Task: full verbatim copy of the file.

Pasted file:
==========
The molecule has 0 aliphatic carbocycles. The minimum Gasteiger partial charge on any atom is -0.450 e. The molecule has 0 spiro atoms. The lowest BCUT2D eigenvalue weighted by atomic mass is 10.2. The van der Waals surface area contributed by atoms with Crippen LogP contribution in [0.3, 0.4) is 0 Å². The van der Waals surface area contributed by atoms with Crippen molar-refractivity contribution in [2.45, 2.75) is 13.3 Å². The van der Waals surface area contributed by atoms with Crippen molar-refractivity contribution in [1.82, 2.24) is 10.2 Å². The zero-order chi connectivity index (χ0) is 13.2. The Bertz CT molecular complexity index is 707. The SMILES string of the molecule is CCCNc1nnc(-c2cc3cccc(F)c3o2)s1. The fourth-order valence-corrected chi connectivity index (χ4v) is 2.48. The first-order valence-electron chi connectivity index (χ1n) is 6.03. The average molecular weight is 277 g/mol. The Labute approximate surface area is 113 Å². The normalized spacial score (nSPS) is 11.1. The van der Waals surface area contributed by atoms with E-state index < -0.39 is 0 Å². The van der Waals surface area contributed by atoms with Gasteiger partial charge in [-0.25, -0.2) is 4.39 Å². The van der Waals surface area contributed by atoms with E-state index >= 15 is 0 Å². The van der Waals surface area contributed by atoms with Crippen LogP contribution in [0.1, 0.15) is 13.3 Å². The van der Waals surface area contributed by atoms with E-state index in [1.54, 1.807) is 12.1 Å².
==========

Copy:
The molecule has 0 aliphatic carbocycles. The minimum Gasteiger partial charge on any atom is -0.450 e. The molecule has 0 spiro atoms. The lowest BCUT2D eigenvalue weighted by atomic mass is 10.2. The van der Waals surface area contributed by atoms with Crippen LogP contribution in [0.3, 0.4) is 0 Å². The van der Waals surface area contributed by atoms with Crippen molar-refractivity contribution in [2.45, 2.75) is 13.3 Å². The van der Waals surface area contributed by atoms with Crippen molar-refractivity contribution in [1.82, 2.24) is 10.2 Å². The zero-order chi connectivity index (χ0) is 13.2. The Bertz CT molecular complexity index is 707. The SMILES string of the molecule is CCCNc1nnc(-c2cc3cccc(F)c3o2)s1. The fourth-order valence-corrected chi connectivity index (χ4v) is 2.48. The first-order valence-electron chi connectivity index (χ1n) is 6.03. The average molecular weight is 277 g/mol. The Labute approximate surface area is 113 Å². The normalized spacial score (nSPS) is 11.1. The van der Waals surface area contributed by atoms with E-state index < -0.39 is 0 Å². The van der Waals surface area contributed by atoms with Gasteiger partial charge in [-0.25, -0.2) is 4.39 Å². The van der Waals surface area contributed by atoms with E-state index >= 15 is 0 Å². The van der Waals surface area contributed by atoms with Crippen LogP contribution in [0.1, 0.15) is 13.3 Å². The van der Waals surface area contributed by atoms with E-state index in [1.54, 1.807) is 12.1 Å².